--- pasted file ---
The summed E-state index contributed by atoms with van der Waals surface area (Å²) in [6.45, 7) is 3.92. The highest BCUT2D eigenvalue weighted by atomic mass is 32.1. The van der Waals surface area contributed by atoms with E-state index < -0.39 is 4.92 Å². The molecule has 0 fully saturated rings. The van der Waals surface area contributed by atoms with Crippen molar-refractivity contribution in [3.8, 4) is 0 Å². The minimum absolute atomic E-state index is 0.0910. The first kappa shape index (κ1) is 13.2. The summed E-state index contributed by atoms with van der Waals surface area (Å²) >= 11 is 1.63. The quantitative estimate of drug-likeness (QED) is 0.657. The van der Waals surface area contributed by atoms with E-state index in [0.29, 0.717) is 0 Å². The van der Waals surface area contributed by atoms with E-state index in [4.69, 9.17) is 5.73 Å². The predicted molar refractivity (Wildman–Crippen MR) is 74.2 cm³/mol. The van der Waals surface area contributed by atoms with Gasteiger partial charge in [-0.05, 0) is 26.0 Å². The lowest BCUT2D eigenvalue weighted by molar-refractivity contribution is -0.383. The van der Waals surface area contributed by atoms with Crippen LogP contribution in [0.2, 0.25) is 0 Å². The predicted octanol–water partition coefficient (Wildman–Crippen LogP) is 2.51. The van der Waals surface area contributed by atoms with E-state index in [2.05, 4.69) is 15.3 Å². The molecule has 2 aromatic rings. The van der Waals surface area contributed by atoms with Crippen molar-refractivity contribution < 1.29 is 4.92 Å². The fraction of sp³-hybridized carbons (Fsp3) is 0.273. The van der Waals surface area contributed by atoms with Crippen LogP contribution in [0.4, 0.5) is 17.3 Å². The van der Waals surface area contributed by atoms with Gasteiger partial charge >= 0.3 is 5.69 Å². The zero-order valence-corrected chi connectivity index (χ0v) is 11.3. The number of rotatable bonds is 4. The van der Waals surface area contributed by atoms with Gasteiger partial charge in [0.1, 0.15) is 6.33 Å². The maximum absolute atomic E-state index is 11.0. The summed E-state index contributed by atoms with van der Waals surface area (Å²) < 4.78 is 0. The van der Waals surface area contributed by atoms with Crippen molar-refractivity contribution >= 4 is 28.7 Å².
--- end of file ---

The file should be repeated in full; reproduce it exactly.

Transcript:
The summed E-state index contributed by atoms with van der Waals surface area (Å²) in [6.45, 7) is 3.92. The highest BCUT2D eigenvalue weighted by atomic mass is 32.1. The van der Waals surface area contributed by atoms with E-state index < -0.39 is 4.92 Å². The molecule has 0 fully saturated rings. The van der Waals surface area contributed by atoms with Crippen molar-refractivity contribution in [3.8, 4) is 0 Å². The minimum absolute atomic E-state index is 0.0910. The first kappa shape index (κ1) is 13.2. The summed E-state index contributed by atoms with van der Waals surface area (Å²) >= 11 is 1.63. The quantitative estimate of drug-likeness (QED) is 0.657. The van der Waals surface area contributed by atoms with E-state index in [0.29, 0.717) is 0 Å². The van der Waals surface area contributed by atoms with E-state index in [4.69, 9.17) is 5.73 Å². The predicted molar refractivity (Wildman–Crippen MR) is 74.2 cm³/mol. The van der Waals surface area contributed by atoms with Gasteiger partial charge in [-0.05, 0) is 26.0 Å². The lowest BCUT2D eigenvalue weighted by molar-refractivity contribution is -0.383. The van der Waals surface area contributed by atoms with Crippen LogP contribution in [0.2, 0.25) is 0 Å². The predicted octanol–water partition coefficient (Wildman–Crippen LogP) is 2.51. The van der Waals surface area contributed by atoms with E-state index in [2.05, 4.69) is 15.3 Å². The molecule has 2 aromatic rings. The van der Waals surface area contributed by atoms with Crippen molar-refractivity contribution < 1.29 is 4.92 Å². The fraction of sp³-hybridized carbons (Fsp3) is 0.273. The van der Waals surface area contributed by atoms with Crippen LogP contribution in [0.4, 0.5) is 17.3 Å². The van der Waals surface area contributed by atoms with Gasteiger partial charge >= 0.3 is 5.69 Å². The zero-order valence-corrected chi connectivity index (χ0v) is 11.3. The number of rotatable bonds is 4. The van der Waals surface area contributed by atoms with Gasteiger partial charge in [0.1, 0.15) is 6.33 Å². The maximum absolute atomic E-state index is 11.0. The summed E-state index contributed by atoms with van der Waals surface area (Å²) < 4.78 is 0. The van der Waals surface area contributed by atoms with Crippen molar-refractivity contribution >= 4 is 28.7 Å².